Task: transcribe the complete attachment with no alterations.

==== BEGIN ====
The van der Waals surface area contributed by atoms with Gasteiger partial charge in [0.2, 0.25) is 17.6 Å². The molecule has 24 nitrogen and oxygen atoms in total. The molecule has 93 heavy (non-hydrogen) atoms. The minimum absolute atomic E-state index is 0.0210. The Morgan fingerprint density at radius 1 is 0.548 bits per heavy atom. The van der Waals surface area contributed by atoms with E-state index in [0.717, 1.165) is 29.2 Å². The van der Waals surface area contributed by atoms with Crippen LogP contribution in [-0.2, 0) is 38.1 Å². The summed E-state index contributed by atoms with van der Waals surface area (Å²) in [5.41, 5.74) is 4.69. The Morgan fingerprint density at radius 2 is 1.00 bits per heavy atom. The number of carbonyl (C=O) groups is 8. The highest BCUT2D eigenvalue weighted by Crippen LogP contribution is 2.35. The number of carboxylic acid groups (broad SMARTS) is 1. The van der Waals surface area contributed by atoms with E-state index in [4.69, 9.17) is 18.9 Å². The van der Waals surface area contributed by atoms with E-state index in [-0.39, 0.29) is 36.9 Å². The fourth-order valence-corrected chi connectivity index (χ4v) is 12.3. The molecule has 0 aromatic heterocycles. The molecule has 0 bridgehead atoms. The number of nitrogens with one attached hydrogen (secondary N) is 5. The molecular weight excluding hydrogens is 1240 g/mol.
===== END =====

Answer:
The van der Waals surface area contributed by atoms with Gasteiger partial charge in [0.2, 0.25) is 17.6 Å². The molecule has 24 nitrogen and oxygen atoms in total. The molecule has 93 heavy (non-hydrogen) atoms. The minimum absolute atomic E-state index is 0.0210. The Morgan fingerprint density at radius 1 is 0.548 bits per heavy atom. The van der Waals surface area contributed by atoms with E-state index in [0.717, 1.165) is 29.2 Å². The van der Waals surface area contributed by atoms with Crippen LogP contribution in [-0.2, 0) is 38.1 Å². The summed E-state index contributed by atoms with van der Waals surface area (Å²) in [5.41, 5.74) is 4.69. The Morgan fingerprint density at radius 2 is 1.00 bits per heavy atom. The number of carbonyl (C=O) groups is 8. The highest BCUT2D eigenvalue weighted by Crippen LogP contribution is 2.35. The number of carboxylic acid groups (broad SMARTS) is 1. The van der Waals surface area contributed by atoms with E-state index in [4.69, 9.17) is 18.9 Å². The van der Waals surface area contributed by atoms with E-state index in [-0.39, 0.29) is 36.9 Å². The fourth-order valence-corrected chi connectivity index (χ4v) is 12.3. The molecule has 0 aromatic heterocycles. The molecule has 0 bridgehead atoms. The number of nitrogens with one attached hydrogen (secondary N) is 5. The molecular weight excluding hydrogens is 1240 g/mol.